While Sofia Coppola is better known for ‘Lost in Translation’, one mustn’t forget that she also directed an equally beautiful film called ‘Somewhere’. The story of father-daughter bonding is quite apparently auto-biographical to Sofia’s own childhood when she used to accompany her father, the legendary Francis Ford Coppola, to different hotels and film sets. ‘Somewhere’ is one of the films that doesn’t astonish you instantly, but slowly grows on you as you start thinking about it. Basically, it stays with you, especially after a 2nd viewing. It touches the themes of solitude and loneliness — similar to ‘Lost in Translation’ in that aspect — but it will move you more because of the father-daughter chemistry, which is central to the film. To put it in short: the best father-daughter bonding movie ever made. PS: Such films hardly ever get made in the first place.


2. The Painted Veil (2006)

With Edward Norton, Naomi Watts and Liev Schreiber in lead roles, ‘The Painted Veil’ is the story of a scientist and his young wife, who previously had an affair with another man, and the conquest of their going to mainland China to fight a cholera epidemic. It is quite simply one of the best relationship dramas that you are ever going to see. A botched up marketing by Warner Bros. meant that the film didn’t get attention during the awards season. It had potential to rake up several Oscar nominations including Best Actress and Best Actor for Watts and Norton respectively, but unfortunately, it went unnoticed. I have watched the film several times, and every single time it breaks my heart into pieces.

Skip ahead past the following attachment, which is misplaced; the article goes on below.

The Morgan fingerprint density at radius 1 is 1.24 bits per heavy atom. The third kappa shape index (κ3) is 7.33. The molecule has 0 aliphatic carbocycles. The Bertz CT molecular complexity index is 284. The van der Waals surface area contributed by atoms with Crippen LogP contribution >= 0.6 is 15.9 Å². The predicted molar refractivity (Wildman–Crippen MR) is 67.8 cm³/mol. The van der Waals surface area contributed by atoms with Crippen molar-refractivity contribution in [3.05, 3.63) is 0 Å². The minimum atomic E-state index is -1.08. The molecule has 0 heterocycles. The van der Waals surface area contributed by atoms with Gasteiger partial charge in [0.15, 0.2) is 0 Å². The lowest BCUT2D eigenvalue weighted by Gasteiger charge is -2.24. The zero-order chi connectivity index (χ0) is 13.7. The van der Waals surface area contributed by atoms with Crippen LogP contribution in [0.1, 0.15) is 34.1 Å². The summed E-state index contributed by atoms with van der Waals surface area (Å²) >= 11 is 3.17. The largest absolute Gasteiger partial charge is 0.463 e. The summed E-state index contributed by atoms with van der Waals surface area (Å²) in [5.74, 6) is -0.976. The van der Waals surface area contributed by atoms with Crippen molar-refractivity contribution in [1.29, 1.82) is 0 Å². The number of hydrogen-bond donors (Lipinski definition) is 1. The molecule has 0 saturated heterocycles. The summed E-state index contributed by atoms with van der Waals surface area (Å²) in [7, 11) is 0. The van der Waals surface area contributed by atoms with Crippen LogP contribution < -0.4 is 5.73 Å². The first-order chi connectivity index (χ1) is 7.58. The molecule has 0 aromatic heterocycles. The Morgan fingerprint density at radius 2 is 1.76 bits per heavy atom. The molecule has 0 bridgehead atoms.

1. Shame (2011)

‘Shame’ may well be the king of all the underrated movies made in last 10 years. Directed by Steve McQueen (’12 Years a Slave), the film is about a successful executive, who is a sex-addict and lives a lonely life until his sister walks into his life and messes his routine. It is a film that is uniquely bold and brash, but ultimately it is about facing your inner weaknesses and demons.  Though the film is talked about as one of the most beautifully shot films of McQueen and for Fassbender’s excellent performance, ‘Shame’ did not receive the success it should have, and actually, in my opinion, is McQueen’s best film till date. And that’s why, unsurprisingly, it is also placed at No.2 on the list of best movies of this decade.